creativity has various definitions - or may i say various perceptions. some people think it's only gifted for few, others think of it like if it is magic, etc...
i am currently reading a book titled "Creative Approaches to Problem Solving: A Framework for Innovation and Change"; it is helping me to define creativity into its correct frame; i really recommend that you read it. good luck!
Luz Alba’s Answer
Design doesn't ONLY have to do with creativity, as you may discover later, there are many type of designers that express themselves through different mediums.
Design has to do also with: Getting to know your users, understand the context, analyze what others are doing to finally design products or services that will connect people, solve pain points or inspire and for that you will need to connect with people, more than to be creative.
In my day-to-day job, we say that users are the ones who finally give us the inspiration to design.
Creativity is a very subjective topic, and self doubt is totally normal because there is not much to compare yourself to out there. There is only one you! I think a bigger question could be, do you like design? do you see yourself doing it for a long time? Does it make you happy?
You can also look for inspiration in a few sources:
- Podcast: Listen to designers talk about what they do, how they do it, and also how is this field evolving, what are the big trends.
- Books: How to be a graphic designer, how to use graphic design.
- Network: Look into your network or to build a network to help you define what it takes to be a graphic designer. There must be nuances in creativity!
All in all, this will help you hopefully lift some of your doubts and helps you stay motivated to work towards your goal.
Hope this helps,
2. Choose goals that interest you. You’re much more likely to stay motivated if you’re working towards something that you genuinely want to do or achieve, rather than what other people want for you.
3. Find things that interest you within goals that don’t. Sometimes other people set goals or tasks for us that we don’t find interesting or want to do. So, try and find something within that task that does motivate you. For example: ‘I find maths challenging, but it’s going to help me become a builder, which I want more than anything.’
4. Make your goal public. If you tell someone – or write down – your goal, you’ve essentially made a promise to keep your word.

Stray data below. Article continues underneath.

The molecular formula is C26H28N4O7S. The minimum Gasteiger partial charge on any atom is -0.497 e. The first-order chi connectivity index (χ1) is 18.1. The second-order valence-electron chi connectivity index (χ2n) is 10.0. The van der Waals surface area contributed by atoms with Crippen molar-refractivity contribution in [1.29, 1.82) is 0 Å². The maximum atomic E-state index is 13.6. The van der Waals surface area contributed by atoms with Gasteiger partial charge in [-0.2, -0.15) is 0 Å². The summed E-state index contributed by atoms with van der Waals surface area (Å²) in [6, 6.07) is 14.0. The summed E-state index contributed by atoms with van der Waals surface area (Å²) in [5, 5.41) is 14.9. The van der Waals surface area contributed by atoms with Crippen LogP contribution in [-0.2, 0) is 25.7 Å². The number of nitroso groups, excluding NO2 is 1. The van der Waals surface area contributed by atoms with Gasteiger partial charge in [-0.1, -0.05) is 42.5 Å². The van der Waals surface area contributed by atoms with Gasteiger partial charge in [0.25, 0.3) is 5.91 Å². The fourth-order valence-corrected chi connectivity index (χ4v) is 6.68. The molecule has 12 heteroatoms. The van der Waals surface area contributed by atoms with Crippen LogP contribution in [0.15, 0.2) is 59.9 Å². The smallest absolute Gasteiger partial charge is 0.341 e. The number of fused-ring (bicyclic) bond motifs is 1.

5. Plot your progress. When you’re working towards something, it can be really motivating if you can see evidence that you’re making progress. Draw or create a visual representation of how you’re coming closer to achieving the goal you’ve set yourself.
6. Break up your goal. Start with easier tasks and work your way up to bigger challenges. Breaking up a task in your mind into achievable chunks helps build confidence.
7. Use rewards. Promise yourself some sort of reward each time you complete a step/task.
8. Don’t do it alone. Join a class, or find a teacher or someone you can share the experience with. Other people’s encouragement to keep going can be a big boost to your motivation, particularly when you’re doing it tough.
I recall taking some aptitude tests when I was in high school and all stated that I would be great in the medical field. According to the results, I had an aptitude for it. But I did not feel excited about the prospect, there was no drive pushing me to that career path.
Instead, I wanted to pursue a career I would feel passionate about, work that I would enjoy, be interested in; work I would want to go to every day (or at least almost every day!) I decided to study int’l relations and communications, a field that would allow me to help people from different cultures to understand each other better. In the process, I’ve faced challenges, even supervisors and teachers that considered the fact that English is my second language as an issue – but I leaned into mentors, worked hard at improving my skills and turned my English-as-a-second-language into an advantage, a trait that allowed me to create communications relevant to more audiences, from multiple backgrounds.
I encourage to ask yourself if designing is what drives you, if you see yourself doing that for long periods of time, if you enjoy it, if you’re naturally interested in learning how it’s done. If the answer is yes, then go for it. If the answer is maybe, then explore it more, ask questions, seek an internship with someone in the field.
Choosing to do what I loved, over what I was ‘good’ at, was the best choice I could have made. After almost two decades, I feel the same drive to start the day and tackle the next project as when I started.
Here an article that might be helpful as well: https://stunningmotivation.com/why-passion-is-important/